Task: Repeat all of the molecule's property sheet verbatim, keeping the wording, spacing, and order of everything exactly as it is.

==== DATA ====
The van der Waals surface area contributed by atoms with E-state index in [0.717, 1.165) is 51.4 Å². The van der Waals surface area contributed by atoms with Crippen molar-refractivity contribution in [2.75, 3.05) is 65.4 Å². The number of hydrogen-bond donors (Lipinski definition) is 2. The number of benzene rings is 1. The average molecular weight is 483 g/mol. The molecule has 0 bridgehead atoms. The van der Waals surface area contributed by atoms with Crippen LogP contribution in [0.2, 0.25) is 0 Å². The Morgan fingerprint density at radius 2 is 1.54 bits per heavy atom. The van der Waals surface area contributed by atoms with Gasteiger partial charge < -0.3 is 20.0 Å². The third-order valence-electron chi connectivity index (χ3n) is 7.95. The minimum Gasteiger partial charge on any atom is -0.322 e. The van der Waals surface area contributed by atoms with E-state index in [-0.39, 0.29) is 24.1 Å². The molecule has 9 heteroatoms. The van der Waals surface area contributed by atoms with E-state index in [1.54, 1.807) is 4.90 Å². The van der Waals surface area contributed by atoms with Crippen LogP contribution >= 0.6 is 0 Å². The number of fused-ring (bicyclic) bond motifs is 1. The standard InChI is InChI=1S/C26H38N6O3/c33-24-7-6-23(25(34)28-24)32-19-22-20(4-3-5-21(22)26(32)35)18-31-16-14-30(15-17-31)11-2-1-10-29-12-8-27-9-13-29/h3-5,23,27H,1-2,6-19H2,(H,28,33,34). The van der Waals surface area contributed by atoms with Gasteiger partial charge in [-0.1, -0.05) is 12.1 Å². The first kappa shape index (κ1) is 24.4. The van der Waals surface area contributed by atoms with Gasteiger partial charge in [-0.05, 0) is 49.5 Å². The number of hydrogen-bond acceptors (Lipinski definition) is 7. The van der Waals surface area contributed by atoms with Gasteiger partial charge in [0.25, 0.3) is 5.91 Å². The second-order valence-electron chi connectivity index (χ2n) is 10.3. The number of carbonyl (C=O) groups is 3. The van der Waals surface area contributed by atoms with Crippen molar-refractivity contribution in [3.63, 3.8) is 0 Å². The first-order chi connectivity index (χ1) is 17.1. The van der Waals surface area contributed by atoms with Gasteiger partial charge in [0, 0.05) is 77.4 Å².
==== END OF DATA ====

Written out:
The van der Waals surface area contributed by atoms with E-state index in [0.717, 1.165) is 51.4 Å². The van der Waals surface area contributed by atoms with Crippen molar-refractivity contribution in [2.75, 3.05) is 65.4 Å². The number of hydrogen-bond donors (Lipinski definition) is 2. The number of benzene rings is 1. The average molecular weight is 483 g/mol. The molecule has 0 bridgehead atoms. The van der Waals surface area contributed by atoms with Crippen LogP contribution in [0.2, 0.25) is 0 Å². The Morgan fingerprint density at radius 2 is 1.54 bits per heavy atom. The van der Waals surface area contributed by atoms with Gasteiger partial charge < -0.3 is 20.0 Å². The third-order valence-electron chi connectivity index (χ3n) is 7.95. The minimum Gasteiger partial charge on any atom is -0.322 e. The van der Waals surface area contributed by atoms with E-state index in [-0.39, 0.29) is 24.1 Å². The molecule has 9 heteroatoms. The van der Waals surface area contributed by atoms with E-state index in [1.54, 1.807) is 4.90 Å². The van der Waals surface area contributed by atoms with Crippen LogP contribution >= 0.6 is 0 Å². The number of fused-ring (bicyclic) bond motifs is 1. The standard InChI is InChI=1S/C26H38N6O3/c33-24-7-6-23(25(34)28-24)32-19-22-20(4-3-5-21(22)26(32)35)18-31-16-14-30(15-17-31)11-2-1-10-29-12-8-27-9-13-29/h3-5,23,27H,1-2,6-19H2,(H,28,33,34). The van der Waals surface area contributed by atoms with Gasteiger partial charge in [-0.1, -0.05) is 12.1 Å². The first kappa shape index (κ1) is 24.4. The van der Waals surface area contributed by atoms with Gasteiger partial charge in [-0.05, 0) is 49.5 Å². The number of hydrogen-bond acceptors (Lipinski definition) is 7. The van der Waals surface area contributed by atoms with Gasteiger partial charge in [0.25, 0.3) is 5.91 Å². The second-order valence-electron chi connectivity index (χ2n) is 10.3. The number of carbonyl (C=O) groups is 3. The van der Waals surface area contributed by atoms with Crippen molar-refractivity contribution in [3.63, 3.8) is 0 Å². The first-order chi connectivity index (χ1) is 17.1. The van der Waals surface area contributed by atoms with Gasteiger partial charge in [0, 0.05) is 77.4 Å².